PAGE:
(but without overloading them with technical information) and even engineering into the system new features that will give users rather than the organisation added benefits, will likely lead to greater end-user take-up of the system.
While it is impossible, of course, to involve all users at this stage, opinion-formers among the target users can be brought on board. They in turn can help explain to their colleagues the benefits of the systems – something that carries greater weight than the coercion of management if these champions are well respected.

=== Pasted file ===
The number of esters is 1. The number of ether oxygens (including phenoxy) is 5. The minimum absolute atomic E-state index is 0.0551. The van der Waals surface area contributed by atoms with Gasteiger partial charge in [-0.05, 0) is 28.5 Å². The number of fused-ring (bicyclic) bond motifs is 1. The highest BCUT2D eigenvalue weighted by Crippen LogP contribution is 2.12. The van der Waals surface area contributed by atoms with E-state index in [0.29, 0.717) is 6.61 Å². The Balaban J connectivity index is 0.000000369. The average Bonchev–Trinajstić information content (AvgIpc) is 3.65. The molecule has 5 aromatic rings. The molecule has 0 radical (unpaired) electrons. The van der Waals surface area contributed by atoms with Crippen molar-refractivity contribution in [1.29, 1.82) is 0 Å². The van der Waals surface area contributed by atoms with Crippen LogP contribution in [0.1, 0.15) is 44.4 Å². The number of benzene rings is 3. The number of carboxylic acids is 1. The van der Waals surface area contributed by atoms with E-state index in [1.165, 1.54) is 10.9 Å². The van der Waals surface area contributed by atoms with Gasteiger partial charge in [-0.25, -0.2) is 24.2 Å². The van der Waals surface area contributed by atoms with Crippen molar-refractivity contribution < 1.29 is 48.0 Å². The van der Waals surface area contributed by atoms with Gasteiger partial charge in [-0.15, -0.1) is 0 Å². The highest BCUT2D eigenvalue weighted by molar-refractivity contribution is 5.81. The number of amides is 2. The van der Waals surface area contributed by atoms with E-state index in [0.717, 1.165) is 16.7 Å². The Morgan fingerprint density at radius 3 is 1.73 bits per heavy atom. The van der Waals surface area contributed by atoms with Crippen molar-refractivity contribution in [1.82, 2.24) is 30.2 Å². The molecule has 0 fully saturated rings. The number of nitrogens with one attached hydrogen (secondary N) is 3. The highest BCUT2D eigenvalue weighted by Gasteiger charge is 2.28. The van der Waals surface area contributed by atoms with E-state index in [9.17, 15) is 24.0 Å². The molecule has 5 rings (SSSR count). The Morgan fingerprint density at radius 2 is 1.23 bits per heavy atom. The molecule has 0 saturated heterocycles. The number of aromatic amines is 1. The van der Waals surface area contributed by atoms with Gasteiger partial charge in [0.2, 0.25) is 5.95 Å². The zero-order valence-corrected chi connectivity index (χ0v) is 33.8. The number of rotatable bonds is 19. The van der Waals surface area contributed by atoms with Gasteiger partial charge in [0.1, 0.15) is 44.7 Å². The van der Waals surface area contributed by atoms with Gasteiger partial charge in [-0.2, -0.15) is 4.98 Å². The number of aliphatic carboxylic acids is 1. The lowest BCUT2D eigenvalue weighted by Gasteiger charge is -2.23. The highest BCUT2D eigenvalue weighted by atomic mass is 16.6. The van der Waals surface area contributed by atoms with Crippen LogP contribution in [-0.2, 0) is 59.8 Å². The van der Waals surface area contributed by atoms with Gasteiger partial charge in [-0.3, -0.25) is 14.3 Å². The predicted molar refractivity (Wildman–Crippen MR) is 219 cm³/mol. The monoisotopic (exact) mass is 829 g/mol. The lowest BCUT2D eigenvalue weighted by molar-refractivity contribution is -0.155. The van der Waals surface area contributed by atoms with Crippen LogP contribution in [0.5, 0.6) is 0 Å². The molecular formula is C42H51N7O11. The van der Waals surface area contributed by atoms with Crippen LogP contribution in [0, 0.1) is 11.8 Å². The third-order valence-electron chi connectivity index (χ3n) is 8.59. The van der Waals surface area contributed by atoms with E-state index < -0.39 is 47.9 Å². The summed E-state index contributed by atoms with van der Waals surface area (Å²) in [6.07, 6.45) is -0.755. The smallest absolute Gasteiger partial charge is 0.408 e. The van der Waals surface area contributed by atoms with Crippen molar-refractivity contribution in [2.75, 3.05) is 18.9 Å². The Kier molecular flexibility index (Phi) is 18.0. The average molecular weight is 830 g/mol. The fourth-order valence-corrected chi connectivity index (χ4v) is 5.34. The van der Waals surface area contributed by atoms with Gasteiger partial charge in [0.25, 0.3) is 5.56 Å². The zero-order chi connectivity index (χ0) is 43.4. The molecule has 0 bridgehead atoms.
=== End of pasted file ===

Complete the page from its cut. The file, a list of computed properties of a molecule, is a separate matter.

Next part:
Aspective’s New says that in his experience, most users actually want to adapt to technology change. Initial fears – most common among employees who grew up before PCs were commonplace – are often overcome through training. For example, says New, in the case of a rollout to field service workers at a major utilities company, end users quickly appreciated the fact that new PDAs gave them more information about the jobs they were working on than the existing telephone-based dispatch centre, plotted more sensible routes between jobs and, most importantly, eliminated hours of filling in timesheets and other administration. It is only when companies begin to implement features that ride roughshod over previous practices (and rights) or impede an individual’s ability to get the job done that employees complain and find their systems a burden rather than an improvement. For example, a large telecoms company recently withdrew a proposal to add global positioning system technology to its field engineers’ PDAs, that would have enabled the company to pinpoint their location at any point during the day, after misgivings from employees about the sense of being spied on.